“I practiced from the early hours before dawn until noon, and from afternoon late into the night. At midday I read from my books, reciting the texts aloud to learn them by heart. I stayed in a cave at Cliff Hermitage for seven years, at White Grove for three years, and in other caves and huts for a few months at a time,
surrounded by thick forests and snow covered mountains. My cave had no door, and small bears used to come and snuffle around the entrance. But they were unable to climb the ladder into the cave. Outside in the forest lived foxes and all sorts of birds. There were leopards not very far away, too; they caught a small dog I had with me. A cuckoo lived nearby, and he was my alarm clock. As soon as I heard him,
around three o’clock in the morning, I would get up and start a session of meditation. At five o’clock I made myself some tea, which meant that I had no need to see anyone till lunchtime. In the evening I would let the fire go out slowly so that next morning the embers were still hot enough to be stoked up again. I could revive the fire and boil tea in my one big pot without getting up from my seat, just by leaning forward. I had a large number of books with me.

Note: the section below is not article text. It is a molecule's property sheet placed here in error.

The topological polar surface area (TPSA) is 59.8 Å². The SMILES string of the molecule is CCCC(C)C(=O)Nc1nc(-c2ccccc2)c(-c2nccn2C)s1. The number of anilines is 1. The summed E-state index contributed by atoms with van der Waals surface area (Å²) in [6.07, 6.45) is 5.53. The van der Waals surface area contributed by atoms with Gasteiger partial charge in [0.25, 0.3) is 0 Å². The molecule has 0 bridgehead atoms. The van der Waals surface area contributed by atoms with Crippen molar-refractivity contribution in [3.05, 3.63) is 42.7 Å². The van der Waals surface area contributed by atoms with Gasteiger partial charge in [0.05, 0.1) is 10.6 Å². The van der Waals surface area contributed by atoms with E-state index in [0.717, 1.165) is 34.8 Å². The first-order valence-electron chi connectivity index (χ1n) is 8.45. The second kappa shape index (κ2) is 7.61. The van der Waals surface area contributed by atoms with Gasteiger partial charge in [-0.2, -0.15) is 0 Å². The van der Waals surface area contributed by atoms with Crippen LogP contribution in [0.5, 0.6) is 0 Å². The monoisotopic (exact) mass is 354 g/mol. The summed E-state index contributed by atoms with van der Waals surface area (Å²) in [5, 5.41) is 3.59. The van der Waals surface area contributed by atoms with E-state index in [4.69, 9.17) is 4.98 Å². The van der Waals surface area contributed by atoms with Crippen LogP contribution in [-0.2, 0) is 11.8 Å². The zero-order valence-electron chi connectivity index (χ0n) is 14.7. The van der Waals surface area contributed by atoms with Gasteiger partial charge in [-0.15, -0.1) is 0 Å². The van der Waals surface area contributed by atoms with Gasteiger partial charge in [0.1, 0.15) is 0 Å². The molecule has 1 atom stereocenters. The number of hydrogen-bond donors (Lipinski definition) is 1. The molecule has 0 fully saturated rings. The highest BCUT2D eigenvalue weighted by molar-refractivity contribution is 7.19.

The cave was quite roomy high enough to stand up in without hitting my head on the roof but slightly damp. Like most caves, it was cool in summer and retained some warmth in winter. I lived in the cave at Cliff Hermitage without coming out of retreat for seven years. My parents would come to see me from time to time. I was sixteen when I started that retreat. I sat all the time in a four-sided wooden box, occasionally stretching my legs out. Shedrup, my elder brother, was my retreat teacher, and he told me that unless I took a walk outside sometimes I might end up quite deranged; but I felt not the slightest wish to go out. Shedrup was practicing, too,
in partial retreat in a hut nearby. With him was an attendant who from time to time went to fetch provisions from our house, three hours away by horse. When I returned to Kham in 1985, I met that attendant again, still alive.” “For five or six years I ate no meat. For three years I did not speak a single word. At noon, after lunch, I used to relax a little and study some books;